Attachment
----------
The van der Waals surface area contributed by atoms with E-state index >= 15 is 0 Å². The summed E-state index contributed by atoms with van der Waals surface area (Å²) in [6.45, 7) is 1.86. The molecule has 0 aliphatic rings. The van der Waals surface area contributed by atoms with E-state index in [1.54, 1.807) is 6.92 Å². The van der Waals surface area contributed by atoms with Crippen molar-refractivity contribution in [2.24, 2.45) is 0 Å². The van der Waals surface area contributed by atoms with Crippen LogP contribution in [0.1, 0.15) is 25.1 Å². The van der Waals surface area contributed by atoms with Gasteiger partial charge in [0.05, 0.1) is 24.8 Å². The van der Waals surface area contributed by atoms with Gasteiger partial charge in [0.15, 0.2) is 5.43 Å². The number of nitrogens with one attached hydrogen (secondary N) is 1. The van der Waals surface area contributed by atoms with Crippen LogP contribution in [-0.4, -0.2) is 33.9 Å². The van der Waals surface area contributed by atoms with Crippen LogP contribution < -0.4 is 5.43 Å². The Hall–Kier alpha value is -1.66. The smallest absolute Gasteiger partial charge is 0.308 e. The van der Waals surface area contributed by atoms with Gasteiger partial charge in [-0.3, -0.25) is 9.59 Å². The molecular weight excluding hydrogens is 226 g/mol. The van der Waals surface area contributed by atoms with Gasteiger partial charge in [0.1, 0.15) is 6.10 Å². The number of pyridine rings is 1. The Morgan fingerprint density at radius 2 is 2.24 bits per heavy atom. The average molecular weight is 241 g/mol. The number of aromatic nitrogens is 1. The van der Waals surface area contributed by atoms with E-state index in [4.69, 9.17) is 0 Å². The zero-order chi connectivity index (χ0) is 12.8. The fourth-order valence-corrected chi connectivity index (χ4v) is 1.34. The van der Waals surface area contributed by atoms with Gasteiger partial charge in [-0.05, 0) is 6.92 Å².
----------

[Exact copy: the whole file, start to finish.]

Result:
The van der Waals surface area contributed by atoms with E-state index >= 15 is 0 Å². The summed E-state index contributed by atoms with van der Waals surface area (Å²) in [6.45, 7) is 1.86. The molecule has 0 aliphatic rings. The van der Waals surface area contributed by atoms with E-state index in [1.54, 1.807) is 6.92 Å². The van der Waals surface area contributed by atoms with Crippen molar-refractivity contribution in [2.24, 2.45) is 0 Å². The van der Waals surface area contributed by atoms with Crippen LogP contribution in [0.1, 0.15) is 25.1 Å². The van der Waals surface area contributed by atoms with Gasteiger partial charge in [0.05, 0.1) is 24.8 Å². The van der Waals surface area contributed by atoms with Gasteiger partial charge in [0.15, 0.2) is 5.43 Å². The number of nitrogens with one attached hydrogen (secondary N) is 1. The van der Waals surface area contributed by atoms with Crippen LogP contribution in [-0.4, -0.2) is 33.9 Å². The van der Waals surface area contributed by atoms with Crippen LogP contribution < -0.4 is 5.43 Å². The Hall–Kier alpha value is -1.66. The smallest absolute Gasteiger partial charge is 0.308 e. The van der Waals surface area contributed by atoms with Gasteiger partial charge in [-0.3, -0.25) is 9.59 Å². The molecular weight excluding hydrogens is 226 g/mol. The van der Waals surface area contributed by atoms with Gasteiger partial charge in [0.1, 0.15) is 6.10 Å². The number of pyridine rings is 1. The Morgan fingerprint density at radius 2 is 2.24 bits per heavy atom. The average molecular weight is 241 g/mol. The number of aromatic nitrogens is 1. The van der Waals surface area contributed by atoms with E-state index in [4.69, 9.17) is 0 Å². The zero-order chi connectivity index (χ0) is 12.8. The fourth-order valence-corrected chi connectivity index (χ4v) is 1.34. The van der Waals surface area contributed by atoms with Gasteiger partial charge in [-0.05, 0) is 6.92 Å².